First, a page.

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Lactobacillus acidophilus (Figure 1 & Table 2). For example, the level of caffeic acid or

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3,5-dicaffeoylquinic acid in fermented sample was three times higher that in raw sweet

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potato or boiled sweet potato (Table 2). Furthermore, p-coumaric acid and ferulic acid

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which were not detected in either raw or boiled sweet potato were produced to 26.42 ±

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2.01 and 19.10 ± 1.87 g/100g DW in the fermented sweet potato, respectively.

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indicated that the fermentation effectively released bound phenolics through the enzymes

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of Lactobacillus acidophilus which are able to utilize or break down the fiber or starch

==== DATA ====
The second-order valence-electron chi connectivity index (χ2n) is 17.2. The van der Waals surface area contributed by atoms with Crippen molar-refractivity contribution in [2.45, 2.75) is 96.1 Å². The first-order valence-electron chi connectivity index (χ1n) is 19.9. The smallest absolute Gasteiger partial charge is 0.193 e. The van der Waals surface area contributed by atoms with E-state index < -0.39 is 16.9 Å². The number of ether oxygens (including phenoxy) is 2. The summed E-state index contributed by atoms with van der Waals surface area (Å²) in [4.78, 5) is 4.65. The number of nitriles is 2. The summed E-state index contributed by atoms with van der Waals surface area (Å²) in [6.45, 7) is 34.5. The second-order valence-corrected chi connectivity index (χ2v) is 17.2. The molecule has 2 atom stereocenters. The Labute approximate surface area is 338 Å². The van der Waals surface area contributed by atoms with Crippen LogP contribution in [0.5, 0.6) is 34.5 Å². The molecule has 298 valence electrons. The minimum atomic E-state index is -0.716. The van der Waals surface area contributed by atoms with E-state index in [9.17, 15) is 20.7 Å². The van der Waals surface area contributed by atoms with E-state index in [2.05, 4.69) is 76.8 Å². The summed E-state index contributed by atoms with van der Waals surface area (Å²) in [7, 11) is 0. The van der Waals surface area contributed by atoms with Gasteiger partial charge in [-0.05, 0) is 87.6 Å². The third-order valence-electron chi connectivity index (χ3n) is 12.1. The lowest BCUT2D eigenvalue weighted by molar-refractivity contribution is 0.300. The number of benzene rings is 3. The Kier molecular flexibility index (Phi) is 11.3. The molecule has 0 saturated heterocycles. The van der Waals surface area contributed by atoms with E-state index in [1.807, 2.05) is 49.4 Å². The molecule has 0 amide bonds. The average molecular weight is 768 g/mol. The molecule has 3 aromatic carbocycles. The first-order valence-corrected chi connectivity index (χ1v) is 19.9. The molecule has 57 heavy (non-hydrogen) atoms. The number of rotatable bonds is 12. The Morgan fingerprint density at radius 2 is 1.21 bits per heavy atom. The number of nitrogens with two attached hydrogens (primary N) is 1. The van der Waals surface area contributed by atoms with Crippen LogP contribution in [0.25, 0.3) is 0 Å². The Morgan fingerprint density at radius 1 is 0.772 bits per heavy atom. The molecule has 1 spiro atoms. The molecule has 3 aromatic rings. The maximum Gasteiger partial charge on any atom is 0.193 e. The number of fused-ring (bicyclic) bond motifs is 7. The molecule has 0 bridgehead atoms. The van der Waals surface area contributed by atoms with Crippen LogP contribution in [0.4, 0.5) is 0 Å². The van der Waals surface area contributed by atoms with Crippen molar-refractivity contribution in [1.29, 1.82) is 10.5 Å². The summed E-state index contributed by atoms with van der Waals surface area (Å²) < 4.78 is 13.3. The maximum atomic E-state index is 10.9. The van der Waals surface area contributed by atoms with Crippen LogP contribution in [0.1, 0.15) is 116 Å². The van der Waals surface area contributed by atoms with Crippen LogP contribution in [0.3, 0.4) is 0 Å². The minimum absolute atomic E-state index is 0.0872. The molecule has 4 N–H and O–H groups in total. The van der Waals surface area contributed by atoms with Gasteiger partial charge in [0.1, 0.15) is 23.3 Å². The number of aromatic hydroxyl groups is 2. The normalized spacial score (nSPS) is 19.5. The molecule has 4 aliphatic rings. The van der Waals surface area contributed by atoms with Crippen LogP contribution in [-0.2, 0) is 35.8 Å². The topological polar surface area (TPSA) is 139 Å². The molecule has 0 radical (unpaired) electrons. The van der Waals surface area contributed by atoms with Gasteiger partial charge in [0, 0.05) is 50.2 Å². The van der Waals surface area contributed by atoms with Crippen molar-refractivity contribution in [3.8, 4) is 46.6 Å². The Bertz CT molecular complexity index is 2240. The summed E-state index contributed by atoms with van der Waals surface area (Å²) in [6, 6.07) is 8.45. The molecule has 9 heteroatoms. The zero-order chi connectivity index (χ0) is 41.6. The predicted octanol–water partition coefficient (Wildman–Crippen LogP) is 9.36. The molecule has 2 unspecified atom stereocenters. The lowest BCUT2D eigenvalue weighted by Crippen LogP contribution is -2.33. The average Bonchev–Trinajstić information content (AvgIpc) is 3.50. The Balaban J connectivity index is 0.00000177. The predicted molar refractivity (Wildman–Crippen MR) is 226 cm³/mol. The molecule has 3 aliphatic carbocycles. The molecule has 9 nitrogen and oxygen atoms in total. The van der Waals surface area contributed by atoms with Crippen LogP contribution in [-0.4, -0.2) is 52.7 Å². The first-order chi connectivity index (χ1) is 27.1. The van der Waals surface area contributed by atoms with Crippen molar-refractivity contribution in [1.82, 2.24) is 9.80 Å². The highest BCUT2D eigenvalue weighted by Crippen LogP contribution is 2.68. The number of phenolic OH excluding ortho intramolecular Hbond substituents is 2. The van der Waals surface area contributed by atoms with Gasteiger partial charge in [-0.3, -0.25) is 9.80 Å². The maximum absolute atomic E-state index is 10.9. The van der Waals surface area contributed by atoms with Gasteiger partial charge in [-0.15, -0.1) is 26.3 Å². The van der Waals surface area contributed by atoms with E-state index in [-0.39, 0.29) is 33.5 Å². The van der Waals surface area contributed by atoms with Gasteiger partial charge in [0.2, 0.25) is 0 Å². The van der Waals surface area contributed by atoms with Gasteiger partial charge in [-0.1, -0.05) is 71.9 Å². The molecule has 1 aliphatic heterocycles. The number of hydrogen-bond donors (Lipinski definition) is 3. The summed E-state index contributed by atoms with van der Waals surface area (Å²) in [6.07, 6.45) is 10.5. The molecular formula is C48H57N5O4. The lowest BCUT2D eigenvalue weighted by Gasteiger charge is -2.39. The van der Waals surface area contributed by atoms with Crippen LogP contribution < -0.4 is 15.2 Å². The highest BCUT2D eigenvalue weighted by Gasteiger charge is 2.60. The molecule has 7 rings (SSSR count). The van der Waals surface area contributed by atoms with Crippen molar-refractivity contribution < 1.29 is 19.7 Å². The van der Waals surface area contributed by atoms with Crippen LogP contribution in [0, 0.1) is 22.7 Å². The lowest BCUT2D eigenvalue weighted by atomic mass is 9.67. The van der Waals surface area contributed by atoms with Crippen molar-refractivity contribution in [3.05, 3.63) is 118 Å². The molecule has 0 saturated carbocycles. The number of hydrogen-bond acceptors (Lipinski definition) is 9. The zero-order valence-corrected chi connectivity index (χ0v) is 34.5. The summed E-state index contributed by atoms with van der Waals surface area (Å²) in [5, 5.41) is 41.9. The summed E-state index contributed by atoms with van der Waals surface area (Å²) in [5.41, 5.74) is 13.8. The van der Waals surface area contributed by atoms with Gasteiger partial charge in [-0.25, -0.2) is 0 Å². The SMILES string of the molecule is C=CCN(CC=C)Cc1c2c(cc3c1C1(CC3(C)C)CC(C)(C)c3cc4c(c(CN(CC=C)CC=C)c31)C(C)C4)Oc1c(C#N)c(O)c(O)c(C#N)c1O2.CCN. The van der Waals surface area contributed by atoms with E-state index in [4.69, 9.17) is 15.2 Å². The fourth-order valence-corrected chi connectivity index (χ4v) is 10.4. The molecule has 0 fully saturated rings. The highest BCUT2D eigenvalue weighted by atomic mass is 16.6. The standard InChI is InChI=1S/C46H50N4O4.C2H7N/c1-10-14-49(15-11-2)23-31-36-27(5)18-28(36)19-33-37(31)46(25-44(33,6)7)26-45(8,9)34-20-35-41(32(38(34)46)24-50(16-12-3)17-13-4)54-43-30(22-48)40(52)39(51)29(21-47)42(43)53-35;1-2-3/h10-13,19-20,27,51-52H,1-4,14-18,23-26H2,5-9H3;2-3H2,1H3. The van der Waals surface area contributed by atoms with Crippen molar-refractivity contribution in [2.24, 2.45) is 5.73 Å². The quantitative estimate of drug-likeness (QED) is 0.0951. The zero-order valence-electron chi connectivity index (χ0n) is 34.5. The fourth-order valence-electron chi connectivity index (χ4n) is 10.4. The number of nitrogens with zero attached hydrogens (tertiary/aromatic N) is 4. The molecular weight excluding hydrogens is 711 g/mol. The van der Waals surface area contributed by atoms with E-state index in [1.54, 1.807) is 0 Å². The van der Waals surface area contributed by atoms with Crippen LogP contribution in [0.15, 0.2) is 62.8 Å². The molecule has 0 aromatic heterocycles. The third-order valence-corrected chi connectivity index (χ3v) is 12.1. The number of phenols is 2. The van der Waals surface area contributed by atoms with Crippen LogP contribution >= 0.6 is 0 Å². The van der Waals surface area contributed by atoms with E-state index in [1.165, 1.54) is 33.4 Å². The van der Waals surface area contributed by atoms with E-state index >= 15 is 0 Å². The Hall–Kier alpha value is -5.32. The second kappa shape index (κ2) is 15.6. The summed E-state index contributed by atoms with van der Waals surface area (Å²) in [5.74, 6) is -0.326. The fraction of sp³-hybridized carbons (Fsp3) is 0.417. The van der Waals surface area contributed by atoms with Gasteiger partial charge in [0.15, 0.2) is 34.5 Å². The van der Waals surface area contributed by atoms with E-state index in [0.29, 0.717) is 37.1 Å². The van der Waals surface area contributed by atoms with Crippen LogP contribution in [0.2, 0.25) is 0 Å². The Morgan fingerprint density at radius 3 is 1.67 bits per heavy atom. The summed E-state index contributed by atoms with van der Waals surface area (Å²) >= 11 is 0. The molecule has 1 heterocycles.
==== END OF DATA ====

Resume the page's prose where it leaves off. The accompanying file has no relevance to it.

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matrix of sweet potato. It was reported that lower pH of fermented sweet potato could

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also assist in the release of phenolics which have ester and ether bonds with plant cell

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wall.17 Compared with boiling treatment, undesirable thermal degradation of phenolics is

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totally avoided during the fermentation. Therefore, the bound phenolics were largely

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converted to free form phenolics and retained in the fermented sweet potato without

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thermal degradation.